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There are a few different ways to configure istatd, through commandline arguments, or config files. What method you use depends on how istatd will be run, and partially dependent on personal preference.
You can run istatd as a regular user, if you do not specify any directory or other file that the user is not allowed to access, and if you specify a very low number of maximum files, and you do not use the localstat option. Specifying any of those options requires that you start istatd as root, although istatd will drop privileges to a user you specify after start-up is done.
The number of open files is especially important: not only must you tell istatd what the maximum limit on open files should be (this should be larger than three times the maximum number of counter names you will collect) but you must also configure the limits in /etc/security/limits.conf (or similar for your distribution) to allow that many files to be open for the user in question. istatd cannot do this for you, and the default on most unix distributions is 1024, which is orders of magnitude too small for any real installation.
Also, you should figure out how metrics go into the system in the first place. On a single machine, sending metrics to the local istatd instance using TCP or UDP is straightforward. On a bigger server cluster, you want to choose between having each statistics client send the statistics directly to the central collecting instance ("master,") or running a small istatd copy on each machine, forwarding to the master, without persistently storing any data locally ("agent.") IMVU uses agent mode -- any system on any host can send data to istatd by sending a UDP or TCP line of text on the known port on the localhost. The istatd agent will buffer some amount of statistics in case of master connection disruption; when that buffer is exhausted, a drop-oldest-first replacement policy is used for dropping data to forward.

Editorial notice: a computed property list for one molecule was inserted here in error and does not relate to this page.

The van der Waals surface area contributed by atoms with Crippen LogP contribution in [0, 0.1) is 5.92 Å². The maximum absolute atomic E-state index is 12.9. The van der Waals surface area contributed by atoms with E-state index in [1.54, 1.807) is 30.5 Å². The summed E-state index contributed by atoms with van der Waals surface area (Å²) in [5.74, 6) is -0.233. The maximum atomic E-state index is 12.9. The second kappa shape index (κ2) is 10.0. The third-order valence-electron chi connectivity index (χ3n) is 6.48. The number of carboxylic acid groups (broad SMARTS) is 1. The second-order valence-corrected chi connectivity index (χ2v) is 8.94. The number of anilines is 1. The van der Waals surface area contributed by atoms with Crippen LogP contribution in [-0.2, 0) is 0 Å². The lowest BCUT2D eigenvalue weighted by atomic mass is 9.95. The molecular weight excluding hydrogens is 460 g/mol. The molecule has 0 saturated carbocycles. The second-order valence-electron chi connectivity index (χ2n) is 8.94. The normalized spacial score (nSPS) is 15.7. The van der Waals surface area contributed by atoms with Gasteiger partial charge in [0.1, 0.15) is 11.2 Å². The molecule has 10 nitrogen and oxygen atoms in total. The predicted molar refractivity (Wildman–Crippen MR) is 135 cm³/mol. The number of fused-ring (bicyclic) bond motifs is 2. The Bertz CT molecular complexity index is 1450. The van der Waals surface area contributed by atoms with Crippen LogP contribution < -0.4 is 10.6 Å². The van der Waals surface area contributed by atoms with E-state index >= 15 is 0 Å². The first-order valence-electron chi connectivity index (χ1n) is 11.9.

When running an istatd-agent on a host that is reporting a very large number of metrics, it may be necessary to increase the size of the UDP receive buffer. By default, istatd will attempt to set the UDP receive buffer to 1MB. This is sufficient to avoid dropping UDP packets (and thus recorded metrics) for most use cases under normal circumstances. However, if istatd receives a large burst of packets or a continuous stream of high volume packets, some packets may be lost due to the overflow of the UDP receive buffer. To make this less likely, the size UDP receive buffer can be increased using the
--udp-buffer-size configuration parameter, which is specified in Kilobytes. Note that the OS may impose limits on the maximum size of a socket receive buffer which may be smaller than the 1MB default for this parameter. On Linux, you can set the system-wide maximum socket receive buffer size to 16MB using this command:
# sysctl -w net.core.rmem_max=16777216
As an Application
When running istatd directly as an executable, you can give it various command-line arguments (which you can also see by typing
--admin-port - When specified, port that exposes an admin telnet interface (Default:
- --agent - Agent to forward to, rather than save data locally. (Default: none)
--agent-interval - Interval for batching values when forwarding. (Default:
--config - Config file to read, if present. (Default:
--daemonize - Unattach stdin; detach to the background. (Default:
--debug - When specified, turns on specific debugging options (as comma separated list). (Default: